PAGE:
Years ago, Laura and I used to visit a restaurant that was located not too far away from our home towns in New York. The restaurant was Italian in nature and in just about every dish they served, they included cooked whole garlic cloves. I can remember the joy I felt as I bit through these cloves because there wasn’t an overwhelming “garlicky” taste – there was more of a mellow, smooth, wonderful – well, you get the idea. Especially if you’re a garlic lover (like I am).
I guess the primary garlic challenge the kitchen in this restaurant faced was the peeling of each clove. I’m sure they did their fair share of slicing, chopping and mincing as well, but due to the sheer volume of whole cloves, I’m saying the focus was on the big pieces.
Unfortunately, not everyone or every recipe calls for whole cooked cloves of garlic. Most of the time, we’ll need to not only peel, but mince the garlic as well. And that’s what I’m going to cover in this post. As usual, I’ll include photos of the entire process. I’ll also throw in some links to sites at the bottom that talk about alternative methods or methods that expand upon the ones I cover here.
My Garlic Cloves
I have a whole bunch of cloves, but I’m going to limit my use to only two for this post. I don’t really want to mince too many of these things because I’m not sure we’ve got a recipe ready to use them up. I’d rather not have them sitting in the refrigerator.
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Trimming & Peeling
The very first task we need to take care of before we go ahead and begin mincing any garlic is to trim and peel each clove. Now, I’m sure we’ve all got horror stories about attempting to peel, but let me tell you, I’ve got a really nice tip for you. First though, let me give you a picture of my cloves after I trimmed the root end off each one.
You can see the reason I went ahead and trimmed the butts off of these in the second picture in this post. Obviously, we don’t want to eat those tough root ends. Also, I’ll tell you, wow, what a strong smell these garlic give off once you begin working with them. Be careful with what you’re wearing when cutting into anything like this.
Here’s my fantastic tip for peeling garlic – once the ends are cut off, simply lay a nice, wide chef’s knife flat across each clove (just like in the photo below) with the blade facing away from you and give it a light punch with the pinky side of your fist. I’d say about three pounds of pressure. Be careful here because you don’t want to crush anything.
Once you give the flat side of the knife a quick punch or two, you should feel the garlic sort of move. That movement is the peel loosening from the actual clove. I believe the clove shrinks in some spots and expands in others causing the separation. If done properly, the peel comes right off.
And here we are, left with two clean and peeled garlic cloves. I situated them with my paring knife as a lead-in to the next section. I really do love taking these types of photos, especially on our new cutting board.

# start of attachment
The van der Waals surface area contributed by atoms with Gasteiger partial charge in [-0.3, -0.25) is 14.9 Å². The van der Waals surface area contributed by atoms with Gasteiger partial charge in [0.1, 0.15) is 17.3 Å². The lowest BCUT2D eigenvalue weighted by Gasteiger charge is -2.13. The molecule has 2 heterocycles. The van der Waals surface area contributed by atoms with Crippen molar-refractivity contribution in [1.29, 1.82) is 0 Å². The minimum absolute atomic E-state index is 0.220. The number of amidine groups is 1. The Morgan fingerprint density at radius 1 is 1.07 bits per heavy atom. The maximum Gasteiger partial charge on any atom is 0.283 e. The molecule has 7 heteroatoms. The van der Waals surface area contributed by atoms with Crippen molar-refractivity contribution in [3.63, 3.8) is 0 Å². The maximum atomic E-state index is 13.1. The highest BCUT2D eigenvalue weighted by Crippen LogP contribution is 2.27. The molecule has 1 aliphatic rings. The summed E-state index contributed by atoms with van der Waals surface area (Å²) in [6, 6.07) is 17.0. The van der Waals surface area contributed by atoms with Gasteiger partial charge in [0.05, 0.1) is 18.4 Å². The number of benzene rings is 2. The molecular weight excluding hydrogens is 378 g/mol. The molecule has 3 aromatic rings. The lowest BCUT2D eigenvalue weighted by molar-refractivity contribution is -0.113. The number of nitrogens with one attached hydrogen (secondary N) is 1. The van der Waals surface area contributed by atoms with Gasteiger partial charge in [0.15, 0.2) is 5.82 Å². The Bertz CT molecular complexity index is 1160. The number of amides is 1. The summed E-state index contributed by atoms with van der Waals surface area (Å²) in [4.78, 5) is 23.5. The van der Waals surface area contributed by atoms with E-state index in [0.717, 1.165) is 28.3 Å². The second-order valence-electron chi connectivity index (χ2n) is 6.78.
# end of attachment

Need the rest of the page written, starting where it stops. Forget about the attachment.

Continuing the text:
Slicing & Mincing
I’m going to go ahead and offer two different methods for accomplishing the same task. The first method is to slice each clove into very thin pieces – I’d say about 1/16 of an inch thick (maybe an 1/8 inch). You can do this with either a chef’s knife or a paring knife. It’s up to you. When slicing for this post, I used the paring knife. In real life, I think I prefer to use the chef’s knife. the larger knife fits better in my hand and is easier to maneuver.
Once everything is sliced up nicely, including the end the clove is held by, we can go ahead and chop the clove into small pieces with the chef’s knife.
With this, we’ll have wonderfully minced garlic to use in any recipe we wish.
Cutting & Mincing
The next method is to cut into the clove lengthwise first, creating a sort of fanned out piece. Just be sure not to cut all the way through. You want to cut about 90% of the way into the clove. Check out the photo below to see what I’m referring to.
For this, you most definitely would want to use a paring knife. It’s an up-close and delicate operation. I’m not sure a chef’s knife would offer the control necessary.
After cutting into the clove, cut across all the pieces at once, like I did when I was chopping the onion in my last post. After this is complete, all that will be left is another pile of chopped garlic.
A bit of mincing with a chef’s knife again and we’ll be all set.
Now, I bet you’re asking what the difference is between the two methods. Well, the first is accomplished with two types of cuts and the second is accomplished with three (resulting in smaller pieces). Chefs across the world claim that the more you cut, slice, dice and mince a clove of garlic, the more flavor you get. I tend to believe that because flavor coincides with surface area. If you can expose more surface area as you’re processing something like this, you’ll be rewarded with the appropriate flavor.
As promised I found a few resources that expand upon what I covered in this post. Please feel free to visit the sites below to learn more about how to mince garlic.
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